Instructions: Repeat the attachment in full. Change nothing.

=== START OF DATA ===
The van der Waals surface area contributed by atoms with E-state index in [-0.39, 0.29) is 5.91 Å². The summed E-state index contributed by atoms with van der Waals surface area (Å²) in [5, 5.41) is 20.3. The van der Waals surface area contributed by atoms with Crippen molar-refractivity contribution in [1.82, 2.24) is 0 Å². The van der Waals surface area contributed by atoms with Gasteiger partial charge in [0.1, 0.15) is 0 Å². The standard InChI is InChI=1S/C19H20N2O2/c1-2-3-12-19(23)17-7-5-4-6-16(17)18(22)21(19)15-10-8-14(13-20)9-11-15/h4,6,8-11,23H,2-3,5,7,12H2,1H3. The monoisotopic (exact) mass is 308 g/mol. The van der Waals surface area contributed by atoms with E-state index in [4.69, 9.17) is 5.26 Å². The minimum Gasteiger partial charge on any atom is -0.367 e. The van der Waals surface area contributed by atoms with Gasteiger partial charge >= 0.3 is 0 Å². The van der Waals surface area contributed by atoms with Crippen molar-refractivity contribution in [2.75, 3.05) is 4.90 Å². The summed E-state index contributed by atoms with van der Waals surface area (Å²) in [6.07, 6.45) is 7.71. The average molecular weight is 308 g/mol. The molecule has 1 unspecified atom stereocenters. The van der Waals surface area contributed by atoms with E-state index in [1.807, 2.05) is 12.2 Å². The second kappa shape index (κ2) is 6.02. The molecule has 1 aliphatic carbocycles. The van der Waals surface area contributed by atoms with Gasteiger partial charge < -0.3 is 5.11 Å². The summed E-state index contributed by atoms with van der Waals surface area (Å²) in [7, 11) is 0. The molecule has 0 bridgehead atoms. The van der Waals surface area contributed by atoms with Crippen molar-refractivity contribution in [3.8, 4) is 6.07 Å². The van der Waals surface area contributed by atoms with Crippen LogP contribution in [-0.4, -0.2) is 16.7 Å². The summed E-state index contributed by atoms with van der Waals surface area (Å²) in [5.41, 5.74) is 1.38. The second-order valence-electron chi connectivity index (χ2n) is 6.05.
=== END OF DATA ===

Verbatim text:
The van der Waals surface area contributed by atoms with E-state index in [-0.39, 0.29) is 5.91 Å². The summed E-state index contributed by atoms with van der Waals surface area (Å²) in [5, 5.41) is 20.3. The van der Waals surface area contributed by atoms with Crippen molar-refractivity contribution in [1.82, 2.24) is 0 Å². The van der Waals surface area contributed by atoms with Gasteiger partial charge in [0.1, 0.15) is 0 Å². The standard InChI is InChI=1S/C19H20N2O2/c1-2-3-12-19(23)17-7-5-4-6-16(17)18(22)21(19)15-10-8-14(13-20)9-11-15/h4,6,8-11,23H,2-3,5,7,12H2,1H3. The monoisotopic (exact) mass is 308 g/mol. The van der Waals surface area contributed by atoms with E-state index in [4.69, 9.17) is 5.26 Å². The minimum Gasteiger partial charge on any atom is -0.367 e. The van der Waals surface area contributed by atoms with Gasteiger partial charge >= 0.3 is 0 Å². The van der Waals surface area contributed by atoms with Crippen molar-refractivity contribution in [2.75, 3.05) is 4.90 Å². The summed E-state index contributed by atoms with van der Waals surface area (Å²) in [6.07, 6.45) is 7.71. The average molecular weight is 308 g/mol. The molecule has 1 unspecified atom stereocenters. The van der Waals surface area contributed by atoms with E-state index in [1.807, 2.05) is 12.2 Å². The second kappa shape index (κ2) is 6.02. The molecule has 1 aliphatic carbocycles. The van der Waals surface area contributed by atoms with Gasteiger partial charge < -0.3 is 5.11 Å². The summed E-state index contributed by atoms with van der Waals surface area (Å²) in [7, 11) is 0. The molecule has 0 bridgehead atoms. The van der Waals surface area contributed by atoms with Crippen molar-refractivity contribution in [3.8, 4) is 6.07 Å². The van der Waals surface area contributed by atoms with Crippen LogP contribution in [-0.4, -0.2) is 16.7 Å². The summed E-state index contributed by atoms with van der Waals surface area (Å²) in [5.41, 5.74) is 1.38. The second-order valence-electron chi connectivity index (χ2n) is 6.05.